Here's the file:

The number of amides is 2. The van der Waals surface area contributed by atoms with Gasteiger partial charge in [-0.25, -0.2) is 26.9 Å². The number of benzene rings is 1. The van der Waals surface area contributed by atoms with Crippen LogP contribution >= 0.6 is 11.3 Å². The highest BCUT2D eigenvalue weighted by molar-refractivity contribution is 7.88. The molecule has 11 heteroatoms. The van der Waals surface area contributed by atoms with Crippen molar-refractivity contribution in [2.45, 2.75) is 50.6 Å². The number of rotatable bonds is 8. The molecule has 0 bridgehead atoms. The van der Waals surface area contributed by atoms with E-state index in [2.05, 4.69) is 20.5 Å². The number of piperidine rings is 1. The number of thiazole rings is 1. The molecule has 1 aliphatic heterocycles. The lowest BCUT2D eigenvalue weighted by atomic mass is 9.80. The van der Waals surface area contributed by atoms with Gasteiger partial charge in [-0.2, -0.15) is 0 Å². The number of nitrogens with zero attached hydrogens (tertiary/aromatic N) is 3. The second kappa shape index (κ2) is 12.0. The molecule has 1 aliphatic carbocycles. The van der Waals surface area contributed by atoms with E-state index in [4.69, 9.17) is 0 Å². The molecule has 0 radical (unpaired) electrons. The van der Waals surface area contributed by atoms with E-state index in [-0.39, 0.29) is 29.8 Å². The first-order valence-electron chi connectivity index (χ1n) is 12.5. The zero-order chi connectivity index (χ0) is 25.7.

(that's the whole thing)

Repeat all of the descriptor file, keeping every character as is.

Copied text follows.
The number of amides is 2. The van der Waals surface area contributed by atoms with Gasteiger partial charge in [-0.25, -0.2) is 26.9 Å². The number of benzene rings is 1. The van der Waals surface area contributed by atoms with Crippen LogP contribution >= 0.6 is 11.3 Å². The highest BCUT2D eigenvalue weighted by molar-refractivity contribution is 7.88. The molecule has 11 heteroatoms. The van der Waals surface area contributed by atoms with Crippen molar-refractivity contribution in [2.45, 2.75) is 50.6 Å². The number of rotatable bonds is 8. The molecule has 0 bridgehead atoms. The van der Waals surface area contributed by atoms with E-state index in [2.05, 4.69) is 20.5 Å². The number of piperidine rings is 1. The number of thiazole rings is 1. The molecule has 1 aliphatic heterocycles. The lowest BCUT2D eigenvalue weighted by atomic mass is 9.80. The van der Waals surface area contributed by atoms with Gasteiger partial charge in [-0.2, -0.15) is 0 Å². The number of nitrogens with zero attached hydrogens (tertiary/aromatic N) is 3. The second kappa shape index (κ2) is 12.0. The molecule has 1 aliphatic carbocycles. The van der Waals surface area contributed by atoms with E-state index in [4.69, 9.17) is 0 Å². The molecule has 0 radical (unpaired) electrons. The van der Waals surface area contributed by atoms with E-state index in [-0.39, 0.29) is 29.8 Å². The first-order valence-electron chi connectivity index (χ1n) is 12.5. The zero-order chi connectivity index (χ0) is 25.7.